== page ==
Revolutionary Changes in the Russian Army

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The Russian army went through a revolution of its own in 1917.  Considering that Russia had been at war for a few years and was performing poorly in battle it’s no wonder that the army went through such drastic changes.  The Russian army consisted mostly of peasants who were poorly treated, fed, and armed and the struggles of trench warfare had taken its toll on them as their morale plummeted.  These men were tired of war and simply wanted to return to their villages and families than continue to fight.  These issues played a key role in the eventual revolution but Order No. 1 became the straw that broke the camel’s back.  The Provisional Government approved of this order which consisted of multiple orders that were to be carried out.  One important and controversial part of the order had to do with addressing officers and treatment of common soldiers.

“Also, the addressing of the officers with the title, “Your Excellency,” “Your Honor,” etc., is abolished, and these titles are replaced by the address of “Mister General,” “Mister Colonel,” etc. Rudeness towards soldiers of any rank, and, especially, addressing them as “Thou,” is prohibited, and soldiers are required to bring to the attention of the company committees every infraction of this rule, as well as all misunderstandings occurring between officers and privates.”

Essentially, this statement served to undermine any authority that officers would normally hold over the enlisted soldiers.  This was a problem because it now gave the common soldier more power than the officers who were always seen as in charge of the common soldiers.  This would lead to large amounts of desertion as well as the deaths of many officers by the hand of the common soldiers.  The command structure of the Russian military had been destroyed and without leadership would simply fall apart.  Order No. 1 removed any power that the officers held and placed it in the hands of the commoners.  With the military falling apart there was little that could be done in terms of continuing to fight the war.  Russia couldn’t continue to fight the Germans if its army continued to destroy itself and so they would be forced to cease fighting.  This revolution would serve as a catalyst for the creation of the Soviet Red Army and would help turn Russia into a military powerhouse as it continued to revamp and restructure its military.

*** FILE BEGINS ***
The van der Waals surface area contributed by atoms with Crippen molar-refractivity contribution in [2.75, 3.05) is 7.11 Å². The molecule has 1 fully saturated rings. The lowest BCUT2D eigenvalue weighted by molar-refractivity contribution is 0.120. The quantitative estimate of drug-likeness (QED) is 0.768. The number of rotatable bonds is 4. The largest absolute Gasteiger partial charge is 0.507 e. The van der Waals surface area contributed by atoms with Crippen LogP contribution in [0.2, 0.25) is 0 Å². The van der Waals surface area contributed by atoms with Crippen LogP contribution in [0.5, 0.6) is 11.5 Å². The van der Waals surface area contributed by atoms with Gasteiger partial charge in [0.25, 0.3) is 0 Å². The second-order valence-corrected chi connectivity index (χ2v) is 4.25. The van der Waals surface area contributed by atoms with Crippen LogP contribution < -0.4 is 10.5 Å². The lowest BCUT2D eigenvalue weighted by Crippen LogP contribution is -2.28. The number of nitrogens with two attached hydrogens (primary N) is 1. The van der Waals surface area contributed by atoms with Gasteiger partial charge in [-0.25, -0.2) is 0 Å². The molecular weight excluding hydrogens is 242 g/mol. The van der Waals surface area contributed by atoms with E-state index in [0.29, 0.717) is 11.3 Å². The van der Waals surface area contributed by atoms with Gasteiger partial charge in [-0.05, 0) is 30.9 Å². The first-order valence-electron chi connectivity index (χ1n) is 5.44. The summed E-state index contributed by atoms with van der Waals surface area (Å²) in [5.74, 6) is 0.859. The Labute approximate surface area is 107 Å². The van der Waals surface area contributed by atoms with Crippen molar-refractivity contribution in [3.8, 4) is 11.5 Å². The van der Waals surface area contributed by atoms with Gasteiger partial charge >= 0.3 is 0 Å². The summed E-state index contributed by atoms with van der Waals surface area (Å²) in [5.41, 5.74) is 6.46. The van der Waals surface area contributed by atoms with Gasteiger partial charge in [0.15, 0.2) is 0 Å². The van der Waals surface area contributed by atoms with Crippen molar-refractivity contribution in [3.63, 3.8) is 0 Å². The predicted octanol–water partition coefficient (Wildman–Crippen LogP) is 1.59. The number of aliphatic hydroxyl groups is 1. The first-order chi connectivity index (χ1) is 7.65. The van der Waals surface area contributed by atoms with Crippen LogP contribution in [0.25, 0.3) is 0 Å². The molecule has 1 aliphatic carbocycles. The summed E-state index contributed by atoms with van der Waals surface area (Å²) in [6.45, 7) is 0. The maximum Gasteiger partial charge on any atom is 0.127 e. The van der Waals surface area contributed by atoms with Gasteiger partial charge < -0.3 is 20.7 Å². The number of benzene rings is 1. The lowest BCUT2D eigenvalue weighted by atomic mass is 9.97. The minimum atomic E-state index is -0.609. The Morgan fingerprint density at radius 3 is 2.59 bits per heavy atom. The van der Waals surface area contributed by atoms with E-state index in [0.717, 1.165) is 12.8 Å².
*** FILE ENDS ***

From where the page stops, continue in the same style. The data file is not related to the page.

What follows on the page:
Works Cited:

http://www.soviethistory.org/index.php?page=article&ArticleID=1917orderone1&SubjectID=1917armyrevolt&Year=1917

http://www.soviethistory.org/index.php?page=subject&SubjectID=1917armyrevolt&Year=1917&navi=byYear

http://www.soviethistory.org/index.php?page=subject&show=images&SubjectID=1917armyrevolt&Year=1917&navi=byYear  (Picture)

3 thoughts on “Revolutionary Changes in the Russian Army

  1. I find this subject to be really interesting. It is not very often that a military undermines itself to such a large degree by giving more power to the lower ranking soldiers, but in this case it seems that the entire chain of command disintegrated. There seems that there could be no way to successfully carry on a war against a better led German or Austro-Hungarian army. How long did this structure last?

  2. Such an action seems so odd, as taking power away from those in command and giving it to those being commanded is a recipe for disaster for any military. Structure, order, and authority would all immediately go out the window and the military would likely come to a grinding halt with no one in charge having the authority to lead troops and no troops willing to follow.

  3. I really enjoyed reading this post because you went in depth about the issues facing the Russian Army directly following the passage of Order No. 1. The action that was taken is extremely odd being that you can not run your military the same way you run your country. The only question I have is whether military officials backed this order or tried to raise opposition towards it.

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